Enhanced controls over concentrations
The Law also highlights amendments aimed at enhanced controls over concentrations, namely:
- Filing thresholds: unlike at present –
where a second test specifically references the target's assets
or turnover in Ukraine over EUR 8 million – the Law will also
extend this test to situations when only the acquirer's group
has a nexus to Ukraine.
- Acquisition of control: concentrations are now
recognised as, among other things, the conclusion of transactions
that may result in an acquisition of control. In other words, even
if a share in the authorised capital of 25% or more is acquired, if
it does not allow for a decisive influence to occur, no merger
clearance will be required.
- Fully functional joint ventures: the
establishment of joint ventures by several companies will require
AMC merger clearance only if such a joint venture will
independently carry out fully functional business activities on a
- Serial transactions: transactions that occur
within a two-year period between the same parties and that fall
under the definition of a "concentration" will be treated
as a single transaction, effective on the date of the most recent
- The seller's financial indicators in
Ukraine: a seller's financial indicators can be
excluded from a filing threshold calculation if the target owns no
assets in Ukraine and has not been active in Ukraine during the
past two fiscal years.
- Doubled filing fees: filing fees for merger applications will nearly double from 1 January, totalling approximately EUR 1,100 (equivalent to UAH 42,500). For non-compete filings and other concerted practices, a new fee of approximately EUR 550 will apply (equivalent to UAH 25,500).
Other procedural guarantees
The Law also provides for the following amendments:
- Requirements to collect evidence: the Law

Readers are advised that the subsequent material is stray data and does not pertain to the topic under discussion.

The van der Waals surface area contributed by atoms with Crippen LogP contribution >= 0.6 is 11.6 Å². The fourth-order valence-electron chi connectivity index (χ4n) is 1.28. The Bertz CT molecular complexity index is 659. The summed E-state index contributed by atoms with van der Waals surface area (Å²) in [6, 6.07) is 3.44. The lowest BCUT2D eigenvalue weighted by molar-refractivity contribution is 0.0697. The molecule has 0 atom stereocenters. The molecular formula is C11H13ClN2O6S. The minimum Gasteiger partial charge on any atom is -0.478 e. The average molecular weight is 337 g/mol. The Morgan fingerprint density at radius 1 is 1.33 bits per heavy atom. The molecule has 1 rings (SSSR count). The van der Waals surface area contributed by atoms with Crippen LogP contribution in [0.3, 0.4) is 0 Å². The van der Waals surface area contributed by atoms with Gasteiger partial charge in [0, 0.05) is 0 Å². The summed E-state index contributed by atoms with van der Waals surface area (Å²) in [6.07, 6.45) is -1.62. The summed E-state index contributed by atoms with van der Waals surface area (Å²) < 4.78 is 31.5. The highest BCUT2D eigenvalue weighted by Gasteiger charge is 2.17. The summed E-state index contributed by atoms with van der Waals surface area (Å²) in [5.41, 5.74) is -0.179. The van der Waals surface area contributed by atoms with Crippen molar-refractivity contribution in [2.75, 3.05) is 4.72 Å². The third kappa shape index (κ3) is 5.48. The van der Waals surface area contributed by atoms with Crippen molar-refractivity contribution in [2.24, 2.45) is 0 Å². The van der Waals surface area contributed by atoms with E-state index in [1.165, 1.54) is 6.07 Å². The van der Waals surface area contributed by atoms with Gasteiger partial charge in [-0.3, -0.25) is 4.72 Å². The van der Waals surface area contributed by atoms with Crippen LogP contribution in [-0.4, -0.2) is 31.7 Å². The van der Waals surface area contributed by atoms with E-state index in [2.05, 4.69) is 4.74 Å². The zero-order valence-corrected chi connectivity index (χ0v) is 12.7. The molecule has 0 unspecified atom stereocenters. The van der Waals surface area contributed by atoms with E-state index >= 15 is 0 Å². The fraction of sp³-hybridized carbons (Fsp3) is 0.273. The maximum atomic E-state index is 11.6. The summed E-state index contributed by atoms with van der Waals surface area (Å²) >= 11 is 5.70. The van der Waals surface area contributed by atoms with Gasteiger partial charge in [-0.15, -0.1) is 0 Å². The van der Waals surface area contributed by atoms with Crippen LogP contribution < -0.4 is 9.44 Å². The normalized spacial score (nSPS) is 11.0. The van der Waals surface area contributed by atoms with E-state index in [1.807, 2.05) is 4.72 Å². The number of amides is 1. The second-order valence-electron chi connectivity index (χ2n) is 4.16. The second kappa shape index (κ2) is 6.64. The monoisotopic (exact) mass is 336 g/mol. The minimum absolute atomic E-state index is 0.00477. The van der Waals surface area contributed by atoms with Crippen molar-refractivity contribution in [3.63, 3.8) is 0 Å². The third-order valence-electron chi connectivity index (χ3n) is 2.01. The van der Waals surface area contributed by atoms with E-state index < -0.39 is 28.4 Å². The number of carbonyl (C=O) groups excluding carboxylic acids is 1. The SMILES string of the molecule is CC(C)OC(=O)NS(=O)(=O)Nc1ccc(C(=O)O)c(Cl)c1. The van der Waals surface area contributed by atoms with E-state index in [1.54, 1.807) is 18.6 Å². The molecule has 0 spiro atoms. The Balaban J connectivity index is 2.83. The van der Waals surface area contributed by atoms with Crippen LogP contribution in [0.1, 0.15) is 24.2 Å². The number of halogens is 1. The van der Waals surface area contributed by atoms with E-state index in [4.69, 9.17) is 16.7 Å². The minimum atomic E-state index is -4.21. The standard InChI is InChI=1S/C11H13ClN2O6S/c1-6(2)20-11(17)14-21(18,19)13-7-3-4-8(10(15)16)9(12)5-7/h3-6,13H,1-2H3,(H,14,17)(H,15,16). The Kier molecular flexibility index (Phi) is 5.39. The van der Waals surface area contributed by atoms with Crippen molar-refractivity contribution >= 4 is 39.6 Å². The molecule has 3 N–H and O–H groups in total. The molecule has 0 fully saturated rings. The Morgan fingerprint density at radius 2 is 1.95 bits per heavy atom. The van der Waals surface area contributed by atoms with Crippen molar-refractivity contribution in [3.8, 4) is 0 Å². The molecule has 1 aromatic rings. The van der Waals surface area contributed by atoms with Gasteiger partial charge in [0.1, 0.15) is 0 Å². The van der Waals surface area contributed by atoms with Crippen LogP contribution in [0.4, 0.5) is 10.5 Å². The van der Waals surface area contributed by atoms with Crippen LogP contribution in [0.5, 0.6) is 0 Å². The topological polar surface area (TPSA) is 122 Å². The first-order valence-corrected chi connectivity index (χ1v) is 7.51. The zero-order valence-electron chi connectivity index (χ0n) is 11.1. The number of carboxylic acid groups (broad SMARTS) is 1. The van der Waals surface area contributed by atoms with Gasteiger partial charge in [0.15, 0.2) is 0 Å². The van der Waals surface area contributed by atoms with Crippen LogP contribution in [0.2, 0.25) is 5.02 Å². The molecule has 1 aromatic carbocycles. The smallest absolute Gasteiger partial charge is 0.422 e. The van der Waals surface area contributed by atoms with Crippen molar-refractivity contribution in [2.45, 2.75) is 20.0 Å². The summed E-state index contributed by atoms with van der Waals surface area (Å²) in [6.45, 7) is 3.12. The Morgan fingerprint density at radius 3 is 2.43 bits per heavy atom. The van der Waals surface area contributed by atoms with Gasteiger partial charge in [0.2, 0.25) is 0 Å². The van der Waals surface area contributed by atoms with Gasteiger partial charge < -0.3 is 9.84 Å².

details the procedural requirements for the AMC's actions
concerning the collection of evidence, so that the affected
business can verify the propriety of each undertaken step.
- Granting AMC decisions the status of enforcement
documents: the AMC will no longer need to appeal to a
court to impose a fine. Accordingly, fines will be imposed by the
enforcement authorities based on the relevant AMC decision.
- Joint and several liability: the Law
introduces a joint and several liability for business entities for
the payment of fines imposed by the AMC.
- Expanded access to registries: the AMC will
have direct access to and information from automated information
and reference systems, databases owned by public authorities, and
local self-government bodies.
- New procedure for setting fines: the Law will require the AMC to approve a binding procedure for setting fines. Most likely, such a procedure will be based on the AMC's current guidelines for setting fines (adopted as a recommendation in 2016). Following its adoption, the AMC will be obliged to fully comply with the regulation, and Ukrainian courts will be authorised to amend or cancel decisions issued by the AMC that have been found to be non-compliant with applicable procedures.
The content of this article is intended to provide a general guide to the subject matter. Specialist advice should be sought about your specific circumstances.